Sid, OTOH, isn’t any kind of precursor to the later feminist ideal of masculinity (oft-mocked as the SNAG – “sensitive new-age guy” – most famously embodied by Alan Alda). There is no such prototype available for him, and so he acts as a manly man would act at that time – assertive to the point of creeping us out from the perspective of 50 years later.

What I’ve been thinking about is this – why are we so much more bothered by this than we are by other pre-feminist male-female relationships? The '30s gold-digger model that we’ll see in a few weeks, for instance, seems more dismissable as a product of its time. Is it because these relationships tend to be the secondary relationships (cf. Gladys and Hinesy in this movie), whereas the primary relationships (Fred and Ginger, say) tend to be more “romantic,” less politically charged? Is this all connected with my “thing” about Gene Kelly, which archive guy finally talked me around on?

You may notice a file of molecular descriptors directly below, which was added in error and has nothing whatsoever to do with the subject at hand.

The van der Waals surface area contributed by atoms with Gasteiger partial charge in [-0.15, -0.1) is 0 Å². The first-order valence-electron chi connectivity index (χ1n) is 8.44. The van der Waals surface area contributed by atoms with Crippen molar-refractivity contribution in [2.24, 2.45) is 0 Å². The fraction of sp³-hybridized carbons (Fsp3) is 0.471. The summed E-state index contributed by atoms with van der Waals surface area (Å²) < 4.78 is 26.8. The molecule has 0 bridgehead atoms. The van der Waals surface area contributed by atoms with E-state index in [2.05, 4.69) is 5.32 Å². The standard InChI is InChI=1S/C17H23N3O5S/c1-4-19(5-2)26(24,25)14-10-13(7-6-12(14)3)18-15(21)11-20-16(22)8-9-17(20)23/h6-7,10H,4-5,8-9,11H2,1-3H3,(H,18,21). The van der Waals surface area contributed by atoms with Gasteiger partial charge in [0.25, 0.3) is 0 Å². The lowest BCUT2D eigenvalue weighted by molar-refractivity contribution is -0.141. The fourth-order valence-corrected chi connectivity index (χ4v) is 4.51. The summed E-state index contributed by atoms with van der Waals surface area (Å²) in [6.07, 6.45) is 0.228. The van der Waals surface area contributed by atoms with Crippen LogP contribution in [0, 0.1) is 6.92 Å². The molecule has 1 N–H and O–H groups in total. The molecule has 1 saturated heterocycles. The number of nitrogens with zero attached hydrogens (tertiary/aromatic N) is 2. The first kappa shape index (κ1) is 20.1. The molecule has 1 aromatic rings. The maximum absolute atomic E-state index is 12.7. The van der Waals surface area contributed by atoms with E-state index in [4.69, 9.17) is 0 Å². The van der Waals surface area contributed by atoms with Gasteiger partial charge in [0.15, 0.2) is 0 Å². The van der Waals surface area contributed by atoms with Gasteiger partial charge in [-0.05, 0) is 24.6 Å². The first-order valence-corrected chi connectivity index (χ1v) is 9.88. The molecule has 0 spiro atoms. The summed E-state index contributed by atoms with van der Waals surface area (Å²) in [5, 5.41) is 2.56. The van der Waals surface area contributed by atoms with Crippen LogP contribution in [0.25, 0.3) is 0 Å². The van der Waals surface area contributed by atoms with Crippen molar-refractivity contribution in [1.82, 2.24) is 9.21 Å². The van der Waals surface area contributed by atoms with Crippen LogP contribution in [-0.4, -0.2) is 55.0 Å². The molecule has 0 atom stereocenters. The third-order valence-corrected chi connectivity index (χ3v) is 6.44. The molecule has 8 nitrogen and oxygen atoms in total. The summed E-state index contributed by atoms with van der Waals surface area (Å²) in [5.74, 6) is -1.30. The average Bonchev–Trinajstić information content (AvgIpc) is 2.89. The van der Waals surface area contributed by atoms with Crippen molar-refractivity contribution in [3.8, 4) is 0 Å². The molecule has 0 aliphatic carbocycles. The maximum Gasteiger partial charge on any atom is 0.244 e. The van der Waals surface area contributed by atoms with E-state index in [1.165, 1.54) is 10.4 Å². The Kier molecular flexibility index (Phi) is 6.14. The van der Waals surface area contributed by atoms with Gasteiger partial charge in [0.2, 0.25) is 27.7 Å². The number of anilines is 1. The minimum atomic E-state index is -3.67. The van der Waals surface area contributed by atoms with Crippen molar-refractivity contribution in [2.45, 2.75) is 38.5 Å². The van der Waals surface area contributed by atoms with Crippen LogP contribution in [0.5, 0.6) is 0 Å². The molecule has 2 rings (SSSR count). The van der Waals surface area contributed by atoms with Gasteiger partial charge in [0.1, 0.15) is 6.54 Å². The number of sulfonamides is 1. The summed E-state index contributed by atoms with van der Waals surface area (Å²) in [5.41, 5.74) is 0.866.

As I said, don’t know where I’m going with this – does anyone have any light to shed?

Sorry I haven’t contributed more since the OP (work and all), but I am a little confused about the “bully” label for Sid. The one incident I can think of is the “shoving” incident, and he was very obviously not shoving to assert his authority, but simply to get the job done (with the shovee in his way). Not necessarily “acceptable” behavior, but nowhere near as mean-spirited as some have characterized it. And after that…what else?